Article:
My rating: 3 of 5 stars
I’ve been fascinated with Byzantium for years, ever since I found a copy of Colin Wells’ Sailing from Byzantium: How a Lost Empire Shaped the World on the shelf at Square Books in Oxford, Mississippi, years ago. Wells’ book was in the tone of most popular work on Byzantium, balancing the empire’s relative obscurity in history with its neglected importance. Since then I’ve read 1453, Roger Crowley’s account of the final siege of Constantinople that reads like the story of the Alamo times a thousand, as well as several other recent popular works on the city itself or the empire or their role in the Crusades. After that it was time to dive into the older, classic works by Steven Runciman and John Julian Norwich. Eventually all this reading inspired some fiction, a historical fantasy called “The Gunsmith of Byzantium,” which I’ve been shopping around for years, so far to no avail.
Byzantium represents both continuity and transition, something at once central to the heritage and transmission of classical learning but also largely peripheral to Western histories. It is the enduring Eastern half of the Roman Empire, lasting for well over a thousand years, from Emperor Constantine’s transferal of the imperial capital to the city on the banks of the Bosphorus to its ultimate conquest by Ottoman Turks in 1453.
Judith Herrin’s Byzantium: the Surprising Life of a Medieval Empire is not a straightforward history or a narrative on this huge topic. You won’t find the same dramatic scope as you would, for instance, in Crowley’s book or in Norwich’s sweeping chronological treatments. Rather, Herrin offers a synthetic survey, roughly chronological, distilling the various threads of Byzantine history and culture and drawing them into the light for a wide audience. Throughout the work, the author’s obvious enthusiasm and expertise in the subject vies with a small amount of tediousness as Herrin works to balance being thorough and comprehensive with being straightforward and engaging.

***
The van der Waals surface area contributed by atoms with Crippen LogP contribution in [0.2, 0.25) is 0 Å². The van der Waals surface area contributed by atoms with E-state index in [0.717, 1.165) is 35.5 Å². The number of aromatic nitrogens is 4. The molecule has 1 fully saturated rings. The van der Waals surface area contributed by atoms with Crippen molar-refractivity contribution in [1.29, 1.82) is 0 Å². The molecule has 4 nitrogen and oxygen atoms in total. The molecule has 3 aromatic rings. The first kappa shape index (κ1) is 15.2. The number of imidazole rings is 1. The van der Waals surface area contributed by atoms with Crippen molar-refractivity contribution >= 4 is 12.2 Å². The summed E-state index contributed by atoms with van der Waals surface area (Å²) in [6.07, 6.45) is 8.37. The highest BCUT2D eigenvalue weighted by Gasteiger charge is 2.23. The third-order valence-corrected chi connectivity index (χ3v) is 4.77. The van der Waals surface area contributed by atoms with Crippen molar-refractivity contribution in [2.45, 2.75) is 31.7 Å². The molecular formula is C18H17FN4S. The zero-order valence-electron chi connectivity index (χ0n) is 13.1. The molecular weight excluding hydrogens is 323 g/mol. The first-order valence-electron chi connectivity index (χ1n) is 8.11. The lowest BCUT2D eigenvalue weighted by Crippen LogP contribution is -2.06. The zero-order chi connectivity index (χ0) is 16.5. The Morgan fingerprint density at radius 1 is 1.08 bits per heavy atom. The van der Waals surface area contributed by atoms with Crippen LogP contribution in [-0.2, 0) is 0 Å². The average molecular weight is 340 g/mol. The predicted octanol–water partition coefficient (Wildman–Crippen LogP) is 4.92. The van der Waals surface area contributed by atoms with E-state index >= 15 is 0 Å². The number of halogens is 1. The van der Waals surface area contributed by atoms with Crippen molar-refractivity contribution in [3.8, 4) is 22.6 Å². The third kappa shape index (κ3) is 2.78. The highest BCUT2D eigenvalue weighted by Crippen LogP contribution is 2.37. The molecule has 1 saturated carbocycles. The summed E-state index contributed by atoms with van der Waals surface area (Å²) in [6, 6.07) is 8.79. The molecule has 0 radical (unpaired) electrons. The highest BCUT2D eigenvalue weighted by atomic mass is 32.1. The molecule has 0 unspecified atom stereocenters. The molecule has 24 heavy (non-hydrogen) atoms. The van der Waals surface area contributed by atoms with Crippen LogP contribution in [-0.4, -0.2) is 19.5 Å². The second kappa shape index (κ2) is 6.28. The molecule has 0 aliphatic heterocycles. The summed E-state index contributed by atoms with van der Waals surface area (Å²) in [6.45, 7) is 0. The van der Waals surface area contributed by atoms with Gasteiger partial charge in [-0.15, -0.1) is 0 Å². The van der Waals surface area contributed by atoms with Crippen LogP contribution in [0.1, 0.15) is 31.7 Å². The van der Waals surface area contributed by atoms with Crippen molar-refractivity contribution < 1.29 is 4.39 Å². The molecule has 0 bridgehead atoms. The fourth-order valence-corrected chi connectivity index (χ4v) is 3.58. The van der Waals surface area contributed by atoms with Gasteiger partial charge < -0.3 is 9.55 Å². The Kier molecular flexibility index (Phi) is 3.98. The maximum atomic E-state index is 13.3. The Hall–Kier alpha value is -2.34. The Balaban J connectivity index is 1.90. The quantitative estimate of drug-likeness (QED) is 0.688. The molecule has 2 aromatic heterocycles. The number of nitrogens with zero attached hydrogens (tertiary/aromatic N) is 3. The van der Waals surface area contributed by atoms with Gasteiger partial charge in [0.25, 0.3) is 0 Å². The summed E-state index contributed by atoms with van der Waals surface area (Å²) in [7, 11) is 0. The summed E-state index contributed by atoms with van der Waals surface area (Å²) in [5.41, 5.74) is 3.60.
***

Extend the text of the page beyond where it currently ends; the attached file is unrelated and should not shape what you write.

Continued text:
You’ll find out, for instance, both about the practices of taxation in Asia Minor as well as the epic poetry composed along this frontier, the splendor of the imperial court and the role and history of eunuchs within it. Herrin offers surveys of theological disputations that divided the empire, the role of women in propping up emperors and supporting the arts, the role of language and literature, the changing political fortunes of the empire, and the impact of the Crusades. The vast scope of issues she needs to discuss and angles to explore to be comprehensive is necessary for a complete treatment of an empire that endured for over a thousand years, but it makes the overall narrative structure slim. Throughout though, Herrin does a good job drawing connections with contemporary issues and the enduring legacy of Byzantium.
For the casual student of Byzantium, Herrin’s treatment doesn’t hold many surprises. It’s a good overview of Byzantine life and culture by a recognized scholar in the field. For someone who has heard of Byzantium though and is looking for a good place to start (and wants something a bit more synthetic and less sensational then Crowley’s 1453), Herrin provides an ideal entrance to this largely neglected world.